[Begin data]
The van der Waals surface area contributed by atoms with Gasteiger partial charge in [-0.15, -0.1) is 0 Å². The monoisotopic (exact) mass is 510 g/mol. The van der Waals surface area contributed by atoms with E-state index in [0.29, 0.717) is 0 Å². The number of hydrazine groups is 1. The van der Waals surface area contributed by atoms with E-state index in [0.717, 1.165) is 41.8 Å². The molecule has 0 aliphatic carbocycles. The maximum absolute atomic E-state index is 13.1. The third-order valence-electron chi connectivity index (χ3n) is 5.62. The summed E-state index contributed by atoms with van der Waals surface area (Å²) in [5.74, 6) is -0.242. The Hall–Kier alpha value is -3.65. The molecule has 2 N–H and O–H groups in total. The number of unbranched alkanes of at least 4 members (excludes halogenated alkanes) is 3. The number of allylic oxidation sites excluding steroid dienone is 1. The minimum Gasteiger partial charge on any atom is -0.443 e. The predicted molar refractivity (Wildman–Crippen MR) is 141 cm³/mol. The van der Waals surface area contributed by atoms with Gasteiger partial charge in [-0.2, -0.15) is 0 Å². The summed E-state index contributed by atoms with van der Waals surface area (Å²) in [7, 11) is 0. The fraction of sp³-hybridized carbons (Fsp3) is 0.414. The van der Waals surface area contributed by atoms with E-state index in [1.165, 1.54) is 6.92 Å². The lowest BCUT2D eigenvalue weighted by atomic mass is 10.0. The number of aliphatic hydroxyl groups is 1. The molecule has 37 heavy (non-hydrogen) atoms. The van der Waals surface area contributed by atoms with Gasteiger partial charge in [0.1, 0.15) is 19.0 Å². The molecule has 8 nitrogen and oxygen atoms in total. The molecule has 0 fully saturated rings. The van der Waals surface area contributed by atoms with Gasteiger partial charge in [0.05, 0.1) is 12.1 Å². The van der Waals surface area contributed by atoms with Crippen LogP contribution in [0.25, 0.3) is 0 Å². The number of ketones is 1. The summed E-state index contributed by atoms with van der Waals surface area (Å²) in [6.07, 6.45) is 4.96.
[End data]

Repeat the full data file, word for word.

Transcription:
The van der Waals surface area contributed by atoms with Gasteiger partial charge in [-0.15, -0.1) is 0 Å². The monoisotopic (exact) mass is 510 g/mol. The van der Waals surface area contributed by atoms with E-state index in [0.29, 0.717) is 0 Å². The number of hydrazine groups is 1. The van der Waals surface area contributed by atoms with E-state index in [0.717, 1.165) is 41.8 Å². The molecule has 0 aliphatic carbocycles. The maximum absolute atomic E-state index is 13.1. The third-order valence-electron chi connectivity index (χ3n) is 5.62. The summed E-state index contributed by atoms with van der Waals surface area (Å²) in [5.74, 6) is -0.242. The Hall–Kier alpha value is -3.65. The molecule has 2 N–H and O–H groups in total. The number of unbranched alkanes of at least 4 members (excludes halogenated alkanes) is 3. The number of allylic oxidation sites excluding steroid dienone is 1. The minimum Gasteiger partial charge on any atom is -0.443 e. The predicted molar refractivity (Wildman–Crippen MR) is 141 cm³/mol. The van der Waals surface area contributed by atoms with Gasteiger partial charge in [-0.2, -0.15) is 0 Å². The summed E-state index contributed by atoms with van der Waals surface area (Å²) in [7, 11) is 0. The fraction of sp³-hybridized carbons (Fsp3) is 0.414. The van der Waals surface area contributed by atoms with E-state index in [1.165, 1.54) is 6.92 Å². The lowest BCUT2D eigenvalue weighted by atomic mass is 10.0. The number of aliphatic hydroxyl groups is 1. The molecule has 37 heavy (non-hydrogen) atoms. The van der Waals surface area contributed by atoms with Gasteiger partial charge in [0.1, 0.15) is 19.0 Å². The molecule has 8 nitrogen and oxygen atoms in total. The molecule has 0 fully saturated rings. The van der Waals surface area contributed by atoms with Gasteiger partial charge in [0.05, 0.1) is 12.1 Å². The van der Waals surface area contributed by atoms with Crippen LogP contribution in [0.25, 0.3) is 0 Å². The number of ketones is 1. The summed E-state index contributed by atoms with van der Waals surface area (Å²) in [6.07, 6.45) is 4.96.